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Public Purpose Live: Five Things to Know About Human Trafficking

Tonight, American University’s SPA Policy Forum will host Ambassador-at-Large Luis CdeBaca for a discussion on Human Trafficking, an increasingly important international human rights issue in a globalized world.  Here’s five things you might not know about this issue to warm up for tonight’s discussion.

1. There are nearly twice as many slaves today as were brought across the Atlantic Ocean during the era of the African slave trade.

According to the U.S. State Department, more than 20 million men, women, and children around the world are victims of modern slavery.  This compares to about 11,863,000 Africans that were brought across the Atlantic Ocean to the Western Hemisphere.  These 20 million people are subjected to forced labor, sex trafficking, involuntary domestic servitude, debt bondage, and forced military service.

The United Nations estimates that in 2006, 66% of trafficking victims were women and 13% were girls.  79% of all victims were forced into sexual exploitation.  They also note challenges in understanding the full extent of trafficking crime, as sexual exploitation of women is likely over-represented in reporting while forced labor and crimes targeting men are likely under-represented in reporting data.  

2. Human trafficking produces $150 billion in illegal profits each year.

There are important economic components to human trafficking, including the profits produced for those who engage in the modern day slave trade.  According to an estimate from the International Labour Office, profits in tracking exceeded $150 billion in 2012 and were concentrated primarily in forced labor.  Profits were greatest in Asia and developing economies.  This estimate is an increase of nearly five times over previous estimates, which pegged international slave trade profits at about $32 billion in 2005.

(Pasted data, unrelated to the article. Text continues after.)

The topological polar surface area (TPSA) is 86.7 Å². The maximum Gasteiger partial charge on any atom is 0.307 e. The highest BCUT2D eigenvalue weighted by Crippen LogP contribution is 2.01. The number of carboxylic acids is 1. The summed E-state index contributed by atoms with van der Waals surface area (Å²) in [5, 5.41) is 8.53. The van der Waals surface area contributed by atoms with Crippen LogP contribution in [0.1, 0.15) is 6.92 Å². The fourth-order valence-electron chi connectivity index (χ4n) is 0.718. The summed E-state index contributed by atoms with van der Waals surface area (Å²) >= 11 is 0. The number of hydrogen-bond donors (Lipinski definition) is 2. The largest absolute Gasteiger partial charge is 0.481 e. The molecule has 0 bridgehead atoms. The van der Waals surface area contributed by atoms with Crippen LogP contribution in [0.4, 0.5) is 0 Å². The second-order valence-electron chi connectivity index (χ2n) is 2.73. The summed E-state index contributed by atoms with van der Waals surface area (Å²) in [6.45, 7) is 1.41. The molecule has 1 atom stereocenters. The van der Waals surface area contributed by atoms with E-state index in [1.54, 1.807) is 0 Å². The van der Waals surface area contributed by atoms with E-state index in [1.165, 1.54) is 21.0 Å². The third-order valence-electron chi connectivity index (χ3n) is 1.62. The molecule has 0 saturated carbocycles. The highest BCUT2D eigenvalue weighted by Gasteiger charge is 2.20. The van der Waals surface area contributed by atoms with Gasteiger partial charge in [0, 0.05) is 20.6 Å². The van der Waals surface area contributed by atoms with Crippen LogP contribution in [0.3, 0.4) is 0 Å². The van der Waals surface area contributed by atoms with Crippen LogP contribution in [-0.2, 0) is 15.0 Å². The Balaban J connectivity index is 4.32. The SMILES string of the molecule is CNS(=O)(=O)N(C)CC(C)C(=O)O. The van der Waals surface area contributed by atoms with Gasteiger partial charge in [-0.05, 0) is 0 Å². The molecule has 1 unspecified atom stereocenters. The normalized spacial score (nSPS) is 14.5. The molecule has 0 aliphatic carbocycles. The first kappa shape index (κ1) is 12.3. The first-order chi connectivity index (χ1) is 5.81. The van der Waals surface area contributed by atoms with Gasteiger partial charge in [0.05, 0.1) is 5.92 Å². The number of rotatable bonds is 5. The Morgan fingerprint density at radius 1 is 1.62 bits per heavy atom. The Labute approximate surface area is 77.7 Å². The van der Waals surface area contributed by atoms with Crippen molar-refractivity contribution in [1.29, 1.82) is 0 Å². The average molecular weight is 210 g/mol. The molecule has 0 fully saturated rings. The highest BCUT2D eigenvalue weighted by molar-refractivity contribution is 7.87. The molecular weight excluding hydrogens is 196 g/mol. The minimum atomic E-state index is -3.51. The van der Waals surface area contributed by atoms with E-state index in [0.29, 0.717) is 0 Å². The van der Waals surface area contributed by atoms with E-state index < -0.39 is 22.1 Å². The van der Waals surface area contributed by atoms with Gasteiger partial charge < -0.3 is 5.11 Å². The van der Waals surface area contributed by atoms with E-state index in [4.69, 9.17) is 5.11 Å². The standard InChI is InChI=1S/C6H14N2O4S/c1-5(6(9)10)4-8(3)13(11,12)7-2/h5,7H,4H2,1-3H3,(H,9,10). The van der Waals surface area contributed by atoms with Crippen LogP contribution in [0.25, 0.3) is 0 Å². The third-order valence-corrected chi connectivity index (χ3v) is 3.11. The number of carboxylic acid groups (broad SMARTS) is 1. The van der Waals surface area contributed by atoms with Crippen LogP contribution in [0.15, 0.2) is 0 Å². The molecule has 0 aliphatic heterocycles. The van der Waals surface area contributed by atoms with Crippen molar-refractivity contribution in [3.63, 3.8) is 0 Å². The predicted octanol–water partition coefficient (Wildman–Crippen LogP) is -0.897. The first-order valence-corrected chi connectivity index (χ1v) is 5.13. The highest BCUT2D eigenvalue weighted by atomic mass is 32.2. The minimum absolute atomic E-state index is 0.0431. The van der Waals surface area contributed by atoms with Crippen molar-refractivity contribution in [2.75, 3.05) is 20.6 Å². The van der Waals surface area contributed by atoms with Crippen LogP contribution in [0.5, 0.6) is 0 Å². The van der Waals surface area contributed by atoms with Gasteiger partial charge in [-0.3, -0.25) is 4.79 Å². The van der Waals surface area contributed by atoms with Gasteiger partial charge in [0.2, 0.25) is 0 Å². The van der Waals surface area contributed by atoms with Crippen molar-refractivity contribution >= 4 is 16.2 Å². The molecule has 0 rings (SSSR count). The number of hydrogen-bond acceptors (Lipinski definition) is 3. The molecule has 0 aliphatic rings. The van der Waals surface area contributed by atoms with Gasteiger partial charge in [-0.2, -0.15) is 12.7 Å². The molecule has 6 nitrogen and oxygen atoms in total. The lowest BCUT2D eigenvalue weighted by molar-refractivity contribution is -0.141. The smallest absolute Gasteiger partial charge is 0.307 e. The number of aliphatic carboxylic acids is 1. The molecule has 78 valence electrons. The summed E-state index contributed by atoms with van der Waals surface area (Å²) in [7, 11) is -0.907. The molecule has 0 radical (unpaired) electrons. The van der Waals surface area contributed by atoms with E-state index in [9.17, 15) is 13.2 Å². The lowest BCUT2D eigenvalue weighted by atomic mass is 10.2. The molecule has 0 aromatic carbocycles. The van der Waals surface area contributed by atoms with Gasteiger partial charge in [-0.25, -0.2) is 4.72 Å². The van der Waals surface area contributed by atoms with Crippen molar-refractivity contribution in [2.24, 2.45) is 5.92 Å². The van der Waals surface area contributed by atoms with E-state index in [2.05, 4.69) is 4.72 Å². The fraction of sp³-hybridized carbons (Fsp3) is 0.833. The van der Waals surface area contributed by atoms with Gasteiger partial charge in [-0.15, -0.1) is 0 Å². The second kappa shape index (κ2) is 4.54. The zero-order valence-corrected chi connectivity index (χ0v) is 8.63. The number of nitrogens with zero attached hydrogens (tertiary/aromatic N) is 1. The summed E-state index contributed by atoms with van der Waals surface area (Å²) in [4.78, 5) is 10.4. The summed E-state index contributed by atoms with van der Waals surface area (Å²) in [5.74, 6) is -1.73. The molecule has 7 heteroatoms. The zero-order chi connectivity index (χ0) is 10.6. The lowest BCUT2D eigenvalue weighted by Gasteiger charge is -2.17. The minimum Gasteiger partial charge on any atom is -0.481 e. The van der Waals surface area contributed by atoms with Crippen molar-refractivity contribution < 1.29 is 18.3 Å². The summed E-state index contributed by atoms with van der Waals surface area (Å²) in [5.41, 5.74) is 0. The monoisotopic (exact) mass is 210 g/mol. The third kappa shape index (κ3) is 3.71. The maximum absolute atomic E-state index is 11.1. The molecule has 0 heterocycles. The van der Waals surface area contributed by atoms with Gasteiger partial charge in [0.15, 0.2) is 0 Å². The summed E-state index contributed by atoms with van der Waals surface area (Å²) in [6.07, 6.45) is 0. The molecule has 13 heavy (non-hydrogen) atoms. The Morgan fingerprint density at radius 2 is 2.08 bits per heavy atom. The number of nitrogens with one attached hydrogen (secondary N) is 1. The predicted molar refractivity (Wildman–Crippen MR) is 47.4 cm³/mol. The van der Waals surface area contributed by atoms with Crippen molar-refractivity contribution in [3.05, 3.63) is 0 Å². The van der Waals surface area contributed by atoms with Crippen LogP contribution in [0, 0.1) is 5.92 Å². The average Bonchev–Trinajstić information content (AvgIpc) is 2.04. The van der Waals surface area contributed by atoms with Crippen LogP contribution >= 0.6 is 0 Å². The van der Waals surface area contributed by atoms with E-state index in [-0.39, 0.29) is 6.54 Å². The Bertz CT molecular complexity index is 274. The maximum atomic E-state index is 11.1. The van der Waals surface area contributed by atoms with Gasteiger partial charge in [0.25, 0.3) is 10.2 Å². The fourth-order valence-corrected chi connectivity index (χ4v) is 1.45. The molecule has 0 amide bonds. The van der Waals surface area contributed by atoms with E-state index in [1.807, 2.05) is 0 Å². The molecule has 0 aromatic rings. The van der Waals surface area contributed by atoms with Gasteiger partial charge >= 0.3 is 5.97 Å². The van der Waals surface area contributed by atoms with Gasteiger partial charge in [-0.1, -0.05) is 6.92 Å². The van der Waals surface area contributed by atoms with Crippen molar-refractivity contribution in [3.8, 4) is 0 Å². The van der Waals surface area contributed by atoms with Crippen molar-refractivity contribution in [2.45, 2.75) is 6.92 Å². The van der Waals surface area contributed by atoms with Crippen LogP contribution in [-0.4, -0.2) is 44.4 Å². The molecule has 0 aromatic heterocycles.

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3. The Super Bowl is not the most important battleground in the war against human trafficking.  

Human trafficking’s place in the media takes particular prominence when major sporting events like the Super Bowl and the World Cup are going on.  In the lead up to last year’s Super Bowl in New Jersey, Representative Christopher Smith (R-NJ) cited statistics from the 2010 Super Bowl that 10,000 women and children were victimized Super Bowl weekend. Texas Governor-Elect Greg Abbot issued a similar statement in 2011 when he said the Super Bowl was “commonly known as the single largest human trafficking incident in the United States.”  

Anti-trafficking advocates have contested these claims about large sporting events.  The National Center for Missing and Exploited Children called Smith’s comments inaccurate and added, “No one knows with certainty the exact number of children exploited through sex trafficking in the United States or during events like the Super Bowl.”  Abbot’s claim also met pushback from the Global Alliance Against Traffic in Women.  They said his claim was unfounded and referenced their report entitled What’s The Cost of a Rumor which deconstructs the evidence of a connection between major sporting events and human trafficking.